kerry at gotss.net
Mon Jan 7 03:55:01 EST 2008
You can do without swap if you must; however allocating a few hundred megs
of swap on a multi-gigabyte drive won't hurt and can in fact improve things
in a number of ways:
1: If a process is idle and taking up a large amount of memory; it can be
swapped out to disk to allow other processes to use the
memory. Think virtualization, web servers and the like.
without swap; when the kernel runs out of memory it will start killing
processes; this can get ugly.
With swap; you notice the system is using swap and can do something about it
before things go critical.
secondly: tuxonice and uswsusp 2 of the hybernate solutions for Linux write
the suspend images to the swap space.
If you don't have swap then you can't suspend to disk.
s2both suspends to disk and ram; so if you power up the machine again from
standby the memory image is used; if that fails the disk snapshot is used.
my personal recommendation is to allocate the maximum your physical ram is
likely to be to swapspace, in your current case; 2gb of swap.
With large capacity drives beeing under 30 cents a gig; this is not really a
problem in 2007.
swap partitions are faster to access; however if you allocate space to swap
then get more ram you can allways add in a swap file. In fact; there are
howto documents on how to share swapspace between Windows and Linux if that
----- Original Message -----
From: "Steve Holmes" <steve at holmesgrown.com>
To: <speakup at braille.uwo.ca>
Sent: Monday, January 07, 2008 5:44 PM
Subject: Swap Question
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> Hey, the swap question has come up for me now as I will probably be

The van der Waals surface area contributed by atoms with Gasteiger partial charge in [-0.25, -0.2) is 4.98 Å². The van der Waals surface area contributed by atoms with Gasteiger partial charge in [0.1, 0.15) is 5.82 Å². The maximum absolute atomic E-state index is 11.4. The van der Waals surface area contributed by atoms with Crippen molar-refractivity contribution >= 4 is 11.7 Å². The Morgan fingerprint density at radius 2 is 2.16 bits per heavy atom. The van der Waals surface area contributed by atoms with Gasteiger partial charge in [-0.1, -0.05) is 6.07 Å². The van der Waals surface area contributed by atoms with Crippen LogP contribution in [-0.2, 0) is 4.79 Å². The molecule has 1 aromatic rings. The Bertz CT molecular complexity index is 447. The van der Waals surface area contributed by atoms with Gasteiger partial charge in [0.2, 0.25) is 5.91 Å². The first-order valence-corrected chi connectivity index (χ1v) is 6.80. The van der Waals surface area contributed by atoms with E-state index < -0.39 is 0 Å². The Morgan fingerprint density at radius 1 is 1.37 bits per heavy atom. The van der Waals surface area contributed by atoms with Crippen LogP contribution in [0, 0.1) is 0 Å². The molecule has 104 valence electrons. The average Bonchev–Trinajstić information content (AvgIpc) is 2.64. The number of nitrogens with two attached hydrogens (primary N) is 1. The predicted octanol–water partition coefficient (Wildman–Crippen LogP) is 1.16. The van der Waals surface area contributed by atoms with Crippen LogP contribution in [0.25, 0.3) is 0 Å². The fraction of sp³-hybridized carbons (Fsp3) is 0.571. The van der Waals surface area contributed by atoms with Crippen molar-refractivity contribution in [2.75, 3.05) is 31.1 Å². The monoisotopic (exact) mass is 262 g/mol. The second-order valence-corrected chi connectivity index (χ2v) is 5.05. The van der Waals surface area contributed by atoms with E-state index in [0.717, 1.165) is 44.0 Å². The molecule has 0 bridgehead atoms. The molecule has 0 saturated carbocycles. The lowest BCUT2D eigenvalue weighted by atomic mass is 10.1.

> rebuilding my Linux environment. The old days with small memory, it
> was recommended to have a swap something like twice the system
> memory. But with larger systems, that seems less valid as I've been
> hearing. I have 2 GB of main system memory and when I include the
> high-memory option in the kernel, I get all of it available to me.
> With 2 gigs, would it be necessary to have any swap at all? I mean,
> with this big a machine, could I go and install Linux and not have a
> swap at all? I will probably be doing Slackware again do to my
> familiarity with it. When I looked briefly at Debian the other day,
> it appeared to me that the installer would insist on building a swap
> partition regardless of my memory size.
> I'm just wondering if anyone has some ideas on this topic. Thanks.
> - --
> HolmesGrown Solutions
> The best solutions for the best price!
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